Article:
KAMBODSJA- Stranger

kambodsja-strangerReinforce your walls, bolt down the roof, maybe invest in some kind of emergency bunker, hide your kids and hide your wife. ‘Stranger’, the fourth full-length from Norwegian quartet Kambodsja, is a runaway train of a record, loaded up with lightning, thunder and unstoppable raucous energy. These songs are battering rams, rolling boulders, hypnotic high-octane hammer hits. Seriously, if any of this gets on you, rinse immediately with warm water and soap or risk permanent damage.

The onslaught is not immediately obvious, opener ‘Guillotine’ sounds almost laid back at first, like so much sweet, hazy math rock. But there’s an audible edge to proceedings, a weight, a pressure, something lurking, it’s almost like the song is revving its engines. And then all of a sudden the band are at top gear and everything is happening- pounding rhythms, stabbing guitars, swirling sound effects, a static hiss, massive, choral vocals, and what feels like two different drummers playing two different beats. The genres- metal, punk, stoner, jazz- haven’t been mixed politely but put in a blender, pulled apart and forced back together by Kambodsja’s relentless centrifugal force.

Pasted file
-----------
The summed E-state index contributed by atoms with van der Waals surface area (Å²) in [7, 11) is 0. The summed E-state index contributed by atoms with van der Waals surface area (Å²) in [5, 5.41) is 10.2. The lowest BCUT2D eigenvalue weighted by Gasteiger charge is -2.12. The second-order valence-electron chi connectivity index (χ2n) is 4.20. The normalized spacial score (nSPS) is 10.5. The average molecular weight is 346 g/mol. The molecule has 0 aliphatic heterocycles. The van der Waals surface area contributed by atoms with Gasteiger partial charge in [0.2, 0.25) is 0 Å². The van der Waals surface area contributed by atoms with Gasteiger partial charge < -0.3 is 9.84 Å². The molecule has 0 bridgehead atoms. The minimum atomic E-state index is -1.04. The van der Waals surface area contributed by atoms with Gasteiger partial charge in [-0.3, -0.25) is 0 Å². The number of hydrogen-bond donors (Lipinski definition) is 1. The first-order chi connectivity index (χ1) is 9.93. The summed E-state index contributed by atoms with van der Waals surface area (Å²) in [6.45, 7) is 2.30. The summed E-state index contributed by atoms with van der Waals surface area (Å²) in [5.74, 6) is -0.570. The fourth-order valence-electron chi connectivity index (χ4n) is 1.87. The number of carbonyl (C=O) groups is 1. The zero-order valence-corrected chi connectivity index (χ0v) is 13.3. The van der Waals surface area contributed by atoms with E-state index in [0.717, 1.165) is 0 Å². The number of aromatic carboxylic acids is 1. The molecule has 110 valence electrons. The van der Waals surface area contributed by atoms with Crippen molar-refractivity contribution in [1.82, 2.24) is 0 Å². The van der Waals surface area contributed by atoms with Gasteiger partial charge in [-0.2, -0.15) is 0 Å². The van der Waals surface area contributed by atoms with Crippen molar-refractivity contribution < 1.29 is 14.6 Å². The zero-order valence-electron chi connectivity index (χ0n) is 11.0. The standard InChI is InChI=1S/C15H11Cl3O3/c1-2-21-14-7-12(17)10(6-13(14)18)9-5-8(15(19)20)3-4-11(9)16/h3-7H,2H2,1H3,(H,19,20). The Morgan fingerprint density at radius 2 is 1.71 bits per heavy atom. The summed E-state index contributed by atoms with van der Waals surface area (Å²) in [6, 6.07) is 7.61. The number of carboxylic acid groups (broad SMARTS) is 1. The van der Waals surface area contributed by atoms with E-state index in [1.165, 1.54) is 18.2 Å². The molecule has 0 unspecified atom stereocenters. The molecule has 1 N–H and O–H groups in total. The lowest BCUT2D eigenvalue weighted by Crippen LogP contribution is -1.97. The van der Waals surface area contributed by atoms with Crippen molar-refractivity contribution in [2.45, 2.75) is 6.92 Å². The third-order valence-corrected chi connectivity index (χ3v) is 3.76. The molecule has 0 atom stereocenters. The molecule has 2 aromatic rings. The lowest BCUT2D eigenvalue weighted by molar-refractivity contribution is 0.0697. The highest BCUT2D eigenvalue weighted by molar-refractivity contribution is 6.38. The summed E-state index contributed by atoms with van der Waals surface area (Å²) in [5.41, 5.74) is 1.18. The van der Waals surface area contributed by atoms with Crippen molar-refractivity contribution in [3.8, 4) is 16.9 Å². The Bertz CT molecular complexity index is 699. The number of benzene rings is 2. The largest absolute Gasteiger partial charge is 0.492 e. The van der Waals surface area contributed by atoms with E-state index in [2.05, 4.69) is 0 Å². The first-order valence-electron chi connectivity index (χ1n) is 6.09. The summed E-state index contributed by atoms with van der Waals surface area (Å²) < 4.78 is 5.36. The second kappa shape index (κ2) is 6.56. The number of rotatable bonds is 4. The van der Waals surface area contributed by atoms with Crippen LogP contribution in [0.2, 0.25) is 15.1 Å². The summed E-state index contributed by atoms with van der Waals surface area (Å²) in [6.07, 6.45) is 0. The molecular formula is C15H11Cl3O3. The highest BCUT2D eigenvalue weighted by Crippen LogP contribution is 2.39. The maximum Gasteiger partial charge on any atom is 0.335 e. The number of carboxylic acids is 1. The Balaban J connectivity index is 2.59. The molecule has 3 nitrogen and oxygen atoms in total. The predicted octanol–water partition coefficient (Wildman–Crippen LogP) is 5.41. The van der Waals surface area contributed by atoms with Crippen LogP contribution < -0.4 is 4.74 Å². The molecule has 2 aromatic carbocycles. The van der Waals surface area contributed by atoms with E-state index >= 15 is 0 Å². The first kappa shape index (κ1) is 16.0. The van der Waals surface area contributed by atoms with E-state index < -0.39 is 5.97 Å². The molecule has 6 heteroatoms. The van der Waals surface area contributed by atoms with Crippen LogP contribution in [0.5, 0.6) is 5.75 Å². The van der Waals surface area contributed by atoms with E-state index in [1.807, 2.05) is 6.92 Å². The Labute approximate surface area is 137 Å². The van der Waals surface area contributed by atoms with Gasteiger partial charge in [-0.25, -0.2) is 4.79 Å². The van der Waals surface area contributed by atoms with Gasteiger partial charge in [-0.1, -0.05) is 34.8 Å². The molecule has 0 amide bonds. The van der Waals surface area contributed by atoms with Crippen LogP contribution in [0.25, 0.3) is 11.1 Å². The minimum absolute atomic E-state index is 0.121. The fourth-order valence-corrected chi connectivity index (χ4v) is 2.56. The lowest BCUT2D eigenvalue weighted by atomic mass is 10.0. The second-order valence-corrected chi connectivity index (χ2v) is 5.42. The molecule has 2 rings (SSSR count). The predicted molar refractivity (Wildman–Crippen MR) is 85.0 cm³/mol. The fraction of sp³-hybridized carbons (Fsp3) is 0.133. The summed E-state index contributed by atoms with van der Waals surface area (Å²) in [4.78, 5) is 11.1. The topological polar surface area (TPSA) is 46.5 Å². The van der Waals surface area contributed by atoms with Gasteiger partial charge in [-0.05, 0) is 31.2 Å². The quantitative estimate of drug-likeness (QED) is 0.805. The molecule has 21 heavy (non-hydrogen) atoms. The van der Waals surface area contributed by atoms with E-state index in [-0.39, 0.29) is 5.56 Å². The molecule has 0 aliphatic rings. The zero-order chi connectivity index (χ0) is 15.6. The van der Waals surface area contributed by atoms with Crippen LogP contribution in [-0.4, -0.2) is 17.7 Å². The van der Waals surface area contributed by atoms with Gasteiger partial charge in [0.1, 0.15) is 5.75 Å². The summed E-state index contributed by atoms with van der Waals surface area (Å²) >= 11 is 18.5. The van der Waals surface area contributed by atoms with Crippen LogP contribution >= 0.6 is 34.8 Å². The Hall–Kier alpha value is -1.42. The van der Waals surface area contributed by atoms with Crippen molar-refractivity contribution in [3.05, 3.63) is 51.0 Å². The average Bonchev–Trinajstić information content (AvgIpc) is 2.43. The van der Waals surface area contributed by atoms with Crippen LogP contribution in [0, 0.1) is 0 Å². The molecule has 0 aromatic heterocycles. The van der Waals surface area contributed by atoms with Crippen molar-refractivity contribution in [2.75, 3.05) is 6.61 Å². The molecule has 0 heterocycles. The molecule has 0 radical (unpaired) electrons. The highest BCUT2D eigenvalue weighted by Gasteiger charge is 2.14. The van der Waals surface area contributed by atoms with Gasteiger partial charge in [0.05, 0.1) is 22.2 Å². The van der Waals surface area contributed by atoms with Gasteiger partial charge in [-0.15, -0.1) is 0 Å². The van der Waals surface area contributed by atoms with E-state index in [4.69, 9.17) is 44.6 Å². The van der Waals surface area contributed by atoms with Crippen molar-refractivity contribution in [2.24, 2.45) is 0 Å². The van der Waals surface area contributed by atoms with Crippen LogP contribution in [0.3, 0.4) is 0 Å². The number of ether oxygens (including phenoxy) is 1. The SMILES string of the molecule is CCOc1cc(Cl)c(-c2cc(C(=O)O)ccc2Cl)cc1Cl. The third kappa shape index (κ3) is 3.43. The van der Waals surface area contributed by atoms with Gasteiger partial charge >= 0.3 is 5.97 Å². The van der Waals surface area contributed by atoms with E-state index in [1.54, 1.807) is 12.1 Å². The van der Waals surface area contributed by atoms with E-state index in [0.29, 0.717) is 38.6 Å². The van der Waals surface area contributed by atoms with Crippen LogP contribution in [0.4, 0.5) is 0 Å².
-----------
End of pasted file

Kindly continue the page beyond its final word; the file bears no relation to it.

In fact, it’s so strong, such a smart, hurricane-force door-kicker, that the record never really recovers. ‘Name Among Dead’ is an excellent, unholy combination of punk rock and piano, ‘Jaws’ rocks and rolls like prime Mastodon, and despite having the gnarliest title here ‘Vomit Chunks’ is Kambodsja at their most immediate, a Mike Patton fever dream, but elsewhere there is adrenaline and excitement but not always the same invention. For better and just occasionally worse, Kambodsja are a band for which rock never became a dirty word and some of ‘Stranger’ feels oddly old-fashioned.

The title track misses its atmospheric mark, ballast instead of the breath of fresh air it was probably supposed to be, and where ‘Curses’ could have brought the record to an apocalyptic, crashing end, it sputters to a close. It’s a frustrating finish mostly because in plenty of other places the band prove they can slow things down with some style. Confident controllers of a dusty, desert session vibe, Kambodsja go lengthy, instinctive stretches without vocals, with no single melody or rhythm holding your hand at all, but while the squall is sometimes dense (repeated listens will reward here) it’s never once aimless. If Josh Homme had recorded ‘Neumünster’, for example, some corners of the internet might have exploded.

Really though, the missteps are rare and a small price to pay for the rousing masterstrokes around them. ‘Stranger’ is a bold, brilliant and thrillingly unique statement album that demands to be heard. It isn’t just the best thing Kambodsja have ever done, it’s a full-force rock record that deserves to bring the band on to the international stage overnight. No, it’s so good that the stage should come to them. Outstanding.

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